The statute of limitations for LAD claims is two years. Montells v. Haynes, 133 N.J. 282, 292 (1993). That statute operates as do all limitations periods, to cut off a claim that is filed more than two years after the complained-of discriminatory act. “For causes of action arising under anti-discrimination laws, however, a judicially created doctrine known as the continuing violation theory has developed as an equitable exception to the statute of limitations.” Bolinger v. Bell Atlantic, 330 N.J.Super. 300, 306 (App.Div.2000). The doctrine provides that when an individual experiences a “continual, cumulative pattern of tortious conduct, the statute of limitations does not begin to run until the wrongful action ceases.” Wilson v. Wal-Mart Stores, 158 N.J. 263, 272 (1999). The premise underlying the doctrine is that the conduct becomes actionable because of its “continuous, cumulative, synergistic nature.” Id. at 273 (quoting Bustamento v. Tucker, 607 So.2d 532, 542 (La.1992)). See also Ali v. Rutgers, 166 N.J. 280, 286 (2000) (reaffirming “existing jurisprudence” as articulated in Wilson ).

Subsequently, in National Railroad Passenger Corp. v. Morgan, 536 U.S. 101, 122 S.Ct. 2061, 153 L. Ed.2d 106 (2002), the United States Supreme Court grappled with the nuances of the continuing violation doctrine in a case brought under Title VII of the Federal Civil Rights Act of 1964. The plaintiff in Morgan alleged both discrete retaliatory and discriminatory acts, and a racially hostile work environment. Id. at 104, 122 S.Ct. at 2068, 153 L. Ed.2d at 116. The questions before the Court centered on what constitutes an unlawful employment practice and when it occurs. In analyzing the statute of limitations issue, the Court differentiated between discrete acts and continuing violations, noting that some discrete acts, “such as termination, failure to promote, denial of transfer, or refusal to hire are easy to identify.” Id. at 114, 122 S.Ct. at 2073, 153 L. Ed.2d at 122. The Court continued: “[e]ach [such] incident of discrimination and each retaliatory adverse employment decision constitutes a separate actionable ‘unlawful employment practice.’ “ Ibid. Accordingly, for limitations purposes, a “discrete retaliatory or discriminatory act occur[s] on the day that it ‘happen [s].’ “ Id. at 110, 122 S.Ct. at 2070, 153 L. Ed .2d at 120.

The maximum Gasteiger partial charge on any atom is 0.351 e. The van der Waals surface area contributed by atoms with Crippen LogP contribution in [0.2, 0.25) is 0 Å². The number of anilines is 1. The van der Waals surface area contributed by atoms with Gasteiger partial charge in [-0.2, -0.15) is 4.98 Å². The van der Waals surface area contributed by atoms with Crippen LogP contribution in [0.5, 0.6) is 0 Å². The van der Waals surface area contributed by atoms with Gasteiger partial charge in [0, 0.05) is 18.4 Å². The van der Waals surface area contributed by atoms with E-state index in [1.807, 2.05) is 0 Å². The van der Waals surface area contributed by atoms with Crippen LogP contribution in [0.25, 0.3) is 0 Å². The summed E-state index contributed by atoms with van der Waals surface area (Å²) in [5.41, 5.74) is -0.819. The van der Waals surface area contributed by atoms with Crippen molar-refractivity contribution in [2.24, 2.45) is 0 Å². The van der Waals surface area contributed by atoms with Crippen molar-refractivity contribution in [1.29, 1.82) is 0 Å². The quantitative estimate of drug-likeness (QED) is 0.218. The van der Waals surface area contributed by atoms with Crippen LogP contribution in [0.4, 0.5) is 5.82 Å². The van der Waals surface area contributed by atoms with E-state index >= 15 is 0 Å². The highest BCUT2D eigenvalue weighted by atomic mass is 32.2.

To the contrary, the Court described a continuing violation as “a series of separate acts that collectively constitute one ‘unlawful employment practice.’ “ Id. at 117, 122 S.Ct. at 2074, 153 L. Ed.2d at 124 (quoting 42 U.S.C. 2000e-5(e)(1)). Such a cause of action accrues on the date on which the last component act occurred. Ibid.

Morgan ultimately set forth the following rules:

[D]iscrete discriminatory acts are not actionable if time barred, even when they are related to acts alleged in timely filed charges. Each discrete discriminatory act starts a new clock for filing charges alleging that act. The charge, therefore, must be filed within the [statutorily prescribed] time period after the discrete discriminatory act occurred. The existence of past acts and the employee's prior knowledge of their occurrence, however, does not bar employees from filing charges about related discrete acts so long as the acts are independently discriminatory and charges addressing those acts are themselves timely filed. Nor does the statute bar an employee from using the prior acts as background evidence in support of a timely claim.

[Id. at 113, 122 S.Ct. at 2072, 153 L. Ed.2d at 122.]

Morgan established a “bright-line” rule that “individually actionable allegations cannot be aggregated.” O'Connor v. City of Newark, 440 F.3d 125, 127 (3d Cir.2006); see also, e.g., Benjamin J. Morris, A Door Left Open? National Railroad Passenger Corporation v. Morgan and Its Effect on Post-Filing Discrete Acts in Employment Discrimination Suits, 43 Cal. W.L.Rev. 497, 508 (2007) (quoting Morgan, supra, 536 U.S. at 113, 122 S.Ct. at 2072, 153 L. Ed.2d at 122) (“The Court [in Morgan ] ․ emphasized that discrete acts of discrimination and retaliation ‘are not actionable if time barred, even when they are related to acts alleged in timely filed charges.’ ”); Vincent Cheng, National Railroad Passenger Corporation v. Morgan: A Problematic Formulation of the Continuing Violation Theory, 91 Cal. L.Rev. 1417, 1423-24 (2003) (noting Morgan's holding that “discrete discriminatory and retaliatory acts that fall outside Title VII's statute of limitations period are time-barred, rejecting the application of the continuing violation theory to such acts.” (footnote omitted)).